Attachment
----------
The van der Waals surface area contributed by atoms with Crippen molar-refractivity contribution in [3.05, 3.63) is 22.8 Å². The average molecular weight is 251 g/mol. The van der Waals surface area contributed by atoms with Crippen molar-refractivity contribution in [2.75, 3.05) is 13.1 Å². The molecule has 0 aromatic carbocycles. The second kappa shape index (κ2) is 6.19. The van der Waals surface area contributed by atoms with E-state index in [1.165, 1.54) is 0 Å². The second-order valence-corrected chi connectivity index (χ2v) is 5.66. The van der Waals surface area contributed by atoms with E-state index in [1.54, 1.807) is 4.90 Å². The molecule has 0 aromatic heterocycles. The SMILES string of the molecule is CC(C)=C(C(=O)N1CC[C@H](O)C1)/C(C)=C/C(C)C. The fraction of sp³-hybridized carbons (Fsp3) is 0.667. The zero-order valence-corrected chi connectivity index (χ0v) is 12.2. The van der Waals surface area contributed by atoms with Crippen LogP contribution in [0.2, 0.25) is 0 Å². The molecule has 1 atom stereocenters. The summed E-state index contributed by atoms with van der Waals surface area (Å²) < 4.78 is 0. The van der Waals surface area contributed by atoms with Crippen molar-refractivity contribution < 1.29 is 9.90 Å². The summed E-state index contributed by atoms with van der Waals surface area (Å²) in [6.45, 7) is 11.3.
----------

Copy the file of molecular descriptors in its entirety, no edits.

The van der Waals surface area contributed by atoms with Crippen molar-refractivity contribution in [3.05, 3.63) is 22.8 Å². The average molecular weight is 251 g/mol. The van der Waals surface area contributed by atoms with Crippen molar-refractivity contribution in [2.75, 3.05) is 13.1 Å². The molecule has 0 aromatic carbocycles. The second kappa shape index (κ2) is 6.19. The van der Waals surface area contributed by atoms with E-state index in [1.165, 1.54) is 0 Å². The second-order valence-corrected chi connectivity index (χ2v) is 5.66. The van der Waals surface area contributed by atoms with E-state index in [1.54, 1.807) is 4.90 Å². The molecule has 0 aromatic heterocycles. The SMILES string of the molecule is CC(C)=C(C(=O)N1CC[C@H](O)C1)/C(C)=C/C(C)C. The fraction of sp³-hybridized carbons (Fsp3) is 0.667. The zero-order valence-corrected chi connectivity index (χ0v) is 12.2. The van der Waals surface area contributed by atoms with Crippen LogP contribution in [0.2, 0.25) is 0 Å². The molecule has 1 atom stereocenters. The summed E-state index contributed by atoms with van der Waals surface area (Å²) < 4.78 is 0. The van der Waals surface area contributed by atoms with Crippen molar-refractivity contribution < 1.29 is 9.90 Å². The summed E-state index contributed by atoms with van der Waals surface area (Å²) in [6.45, 7) is 11.3.